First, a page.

Then, the SSA will look to see whether your condition meets the criteria for the relevant listing in the Social Security Blue Book, or equals a listed condition. If you don’t meet that criteria, you may still be eligible for SSD if the Social Security Administration finds that you are unable to work. That’s a two-step process. First, they look at whether you can perform the work you have performed in the past. If not, they will consider whether there are other jobs you could do. This determination takes a variety of factors into account, such as the type of work you have done in the past, your age, and your educational level.
There are also some special considerations that can impact your eligibility. For example, if you are addicted to drugs or alcohol and that addiction contributes significantly to your disability, you won’t be eligible for benefits unless the SSA determines that you would still be disabled if you beat the addiction and stopped using substances.
What is the Difference Between SSD and SSI?
SSI, or Supplemental Security Income, isn’t a specifically disability-based program. And, it isn’t dependent on work history. Instead, SSI is funded by the federal government. Benefits are available to anyone who is blind, disabled, or age 65 or older and meets financial requirements. However, the financial limits are quite restrictive.
Unlike SSD, the SSI assessment of assets and income takes in everything except a few excluded types of property such as the home you live in, one vehicle you use for transportation, and household goods. The asset limit for an individual is $2,000, and for a couple, it is $3,000.
The maximum SSI monthly benefit in 2023 is $914. The SSA applies a formula to determine whether you are eligible to receive benefits and in what amount. The formula excludes the first $20 of income and then a percentage of earned income to find “countable income.” Then, the countable income is subtracted from the maximum monthly benefit to find the amount you are eligible for.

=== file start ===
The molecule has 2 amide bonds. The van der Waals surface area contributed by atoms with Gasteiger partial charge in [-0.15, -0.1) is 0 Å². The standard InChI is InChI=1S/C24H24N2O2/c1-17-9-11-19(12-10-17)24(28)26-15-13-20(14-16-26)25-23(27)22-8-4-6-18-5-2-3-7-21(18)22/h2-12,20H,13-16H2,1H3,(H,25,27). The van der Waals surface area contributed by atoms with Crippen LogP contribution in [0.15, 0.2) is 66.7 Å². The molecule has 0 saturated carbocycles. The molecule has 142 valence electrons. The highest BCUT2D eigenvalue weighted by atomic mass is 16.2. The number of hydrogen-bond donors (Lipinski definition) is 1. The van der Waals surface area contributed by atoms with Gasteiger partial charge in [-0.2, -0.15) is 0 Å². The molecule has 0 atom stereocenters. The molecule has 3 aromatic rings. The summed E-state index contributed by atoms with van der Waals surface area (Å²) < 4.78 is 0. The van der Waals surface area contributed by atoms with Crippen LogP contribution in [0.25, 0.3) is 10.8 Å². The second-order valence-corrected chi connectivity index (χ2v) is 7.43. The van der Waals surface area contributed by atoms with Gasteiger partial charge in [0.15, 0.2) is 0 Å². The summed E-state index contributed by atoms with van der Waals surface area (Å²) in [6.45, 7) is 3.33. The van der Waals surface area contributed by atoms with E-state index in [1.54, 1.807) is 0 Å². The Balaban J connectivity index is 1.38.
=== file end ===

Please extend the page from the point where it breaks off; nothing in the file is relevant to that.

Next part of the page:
Applying for SSD Benefits
In theory, applying for SSD benefits is simple. You can complete and file your application online, and the SSA provides a checklist. In reality, assembling the documentation needed for a successful application can be complicated. That’s one reason most SSD applications are initially denied. Many of those applications are eventually approved in the reconsideration or appeals process. But, that process can delay receipt of benefits by many months, or even years. And, if you miss a deadline to request reconsideration or appeal, you will have to start over. When that happens, you can lose out on back benefits that might have been available.
Because it’s easy to make mistakes that can result in denial or significant delays, it’s in your best interest to work with an experienced disability benefits advocate from the start. At Disability Help Group, we understand the type of documentation required to give you the best chance at approval of your initial claim. If you’ve already been denied and want to begin or are in the appeals process, we can help identify what went wrong with your original application and determine what additional information would be helpful in strengthening your claim.
To learn more about how we can help, call 800-800-3332 right now, or fill out our contact form here.